Confession time: although I’m definitely not into randomly ripping off items of clothing for the dubious benefit of a few hundred Instagram followers, I post face selfies, too – and they’re actually fun: a visual diary of a hairstyle, a holiday, a festival or simply a gloriously vain experiment in finding an Instagram filter that hides all wrinkles and highlights your best side. So, I’m not exactly in a position to play moral guardian about the whole thing. I couldn’t care less what anyone wants to post, egocentric or otherwise.

But you have to admit it’s a strange phenomenon, this trick whereby many of your circle are pointing phones at mirrors in public, and touching up their make-up to take a picture of themselves. The question is whether the new trend for narcissism is an innocuous enough past-time. Presumably, unless you trip over yourself while taking the selfie, it’s unlikely to do you much harm, right? And what’s so wrong with having a nice (if overly flattering) picture of yourself? If celebrities are allowed their photoshopping, then surely we mere mortals can permit ourselves the indulgence of an iPhone camera and a decent filter? That hideous American trend for selfies at funerals aside, a selfie doesn’t seem like the worst of hobbies we could indulge in.

Equally, an Instagram account is also an opportunity. Whether you’re a professional mid-career or a teenager just figuring your life out, Instagram offers a brand-building platform for its users. Forty million pictures are uploaded to Instagram daily, and – as studies have shown – the more provocative the picture, and the smarter the hashtags accompanying it, the more likely it is that the person will get more followers and build their brand. It’s a kind of self-generating fame that will be pointless for some, but may translate into a career for others: budding photographers, models, stylists, television presenters and journalists may all grow fanbases from their obsessions with Instagram and Twitter.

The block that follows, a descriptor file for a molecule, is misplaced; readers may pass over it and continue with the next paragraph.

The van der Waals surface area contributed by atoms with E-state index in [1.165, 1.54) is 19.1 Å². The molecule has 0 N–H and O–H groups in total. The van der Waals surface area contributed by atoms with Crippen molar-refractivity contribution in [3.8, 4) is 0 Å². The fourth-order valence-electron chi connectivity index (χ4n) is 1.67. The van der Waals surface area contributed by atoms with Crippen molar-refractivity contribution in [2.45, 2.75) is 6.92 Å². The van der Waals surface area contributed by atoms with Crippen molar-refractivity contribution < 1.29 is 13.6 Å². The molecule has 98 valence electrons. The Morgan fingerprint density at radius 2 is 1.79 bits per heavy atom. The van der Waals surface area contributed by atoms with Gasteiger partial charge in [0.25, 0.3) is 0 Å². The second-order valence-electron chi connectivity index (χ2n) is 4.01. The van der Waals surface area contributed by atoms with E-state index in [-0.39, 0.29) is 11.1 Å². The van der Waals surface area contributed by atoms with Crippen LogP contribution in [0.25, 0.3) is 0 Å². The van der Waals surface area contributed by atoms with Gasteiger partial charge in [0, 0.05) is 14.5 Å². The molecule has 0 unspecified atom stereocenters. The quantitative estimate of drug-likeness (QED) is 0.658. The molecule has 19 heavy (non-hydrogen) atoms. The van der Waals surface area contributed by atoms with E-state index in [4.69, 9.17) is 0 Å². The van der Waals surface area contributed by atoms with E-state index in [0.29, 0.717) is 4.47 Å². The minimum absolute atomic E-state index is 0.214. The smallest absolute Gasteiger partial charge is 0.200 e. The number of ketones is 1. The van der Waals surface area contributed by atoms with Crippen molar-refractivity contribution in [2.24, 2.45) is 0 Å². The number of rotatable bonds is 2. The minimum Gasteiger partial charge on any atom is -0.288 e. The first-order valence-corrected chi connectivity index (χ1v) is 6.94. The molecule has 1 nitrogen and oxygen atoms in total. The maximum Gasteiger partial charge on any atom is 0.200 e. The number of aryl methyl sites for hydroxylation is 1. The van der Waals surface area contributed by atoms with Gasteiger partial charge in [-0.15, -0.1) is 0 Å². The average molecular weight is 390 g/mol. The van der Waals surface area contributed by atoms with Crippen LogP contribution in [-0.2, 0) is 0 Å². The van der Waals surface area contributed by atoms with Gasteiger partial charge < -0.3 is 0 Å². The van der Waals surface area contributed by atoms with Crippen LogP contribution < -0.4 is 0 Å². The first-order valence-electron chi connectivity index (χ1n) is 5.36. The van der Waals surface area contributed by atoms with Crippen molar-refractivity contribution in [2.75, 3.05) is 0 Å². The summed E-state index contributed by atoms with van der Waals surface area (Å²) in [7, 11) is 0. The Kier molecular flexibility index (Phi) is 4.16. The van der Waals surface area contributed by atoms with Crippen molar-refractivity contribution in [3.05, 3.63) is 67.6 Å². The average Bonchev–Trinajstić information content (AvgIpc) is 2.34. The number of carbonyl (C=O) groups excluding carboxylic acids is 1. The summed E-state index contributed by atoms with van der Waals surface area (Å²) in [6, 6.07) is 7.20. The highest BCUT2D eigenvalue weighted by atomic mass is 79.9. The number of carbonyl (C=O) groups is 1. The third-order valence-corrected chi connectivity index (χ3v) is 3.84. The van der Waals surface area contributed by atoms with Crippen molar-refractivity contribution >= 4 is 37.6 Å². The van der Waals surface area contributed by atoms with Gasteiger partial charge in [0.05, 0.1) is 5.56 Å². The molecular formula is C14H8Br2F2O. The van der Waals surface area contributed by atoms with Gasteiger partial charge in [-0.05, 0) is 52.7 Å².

Still, you can’t help but feel a slight prickling of discomfort about the whole thing – a sense that selfie culture may also be selfish culture; that we all might, like Narcissus, wind up dying next to the pool having realised that our reflections can never return our love. Perhaps our spiralling interest in ourselves is already translating into a lack of interest in other people.

A friend of mine was talking about social media recently. “No one reads Twitter anymore,” he pointed out. “They all just post stuff, but they don’t read other people’s tweets.” Imagine that, a world where we endlessly talk and never listen? If everyone is on the stage, after all, who’s left to be in the audience?

From the Archives: Artistic Licence: Getting robbed

[Note: I’m posting the below article from Spring 2014 because I had cause to think back to it this week, when my landlord announced that he has decided to raise the rent by 10 per cent, despite the fact that I’ve been living in my shared house for just six months and got robbed two weeks into living there. Dublin, eh? Oh, the humanity! I wrote the below piece on an iPhone — I’d come home at 7pm to write my column that night, but then of course, with the robbery, had nothing left to write the piece on except the phone I was carrying. Nothing was ever recovered — which won’t surprise anyone, I guess. Anyway, here ’tis.]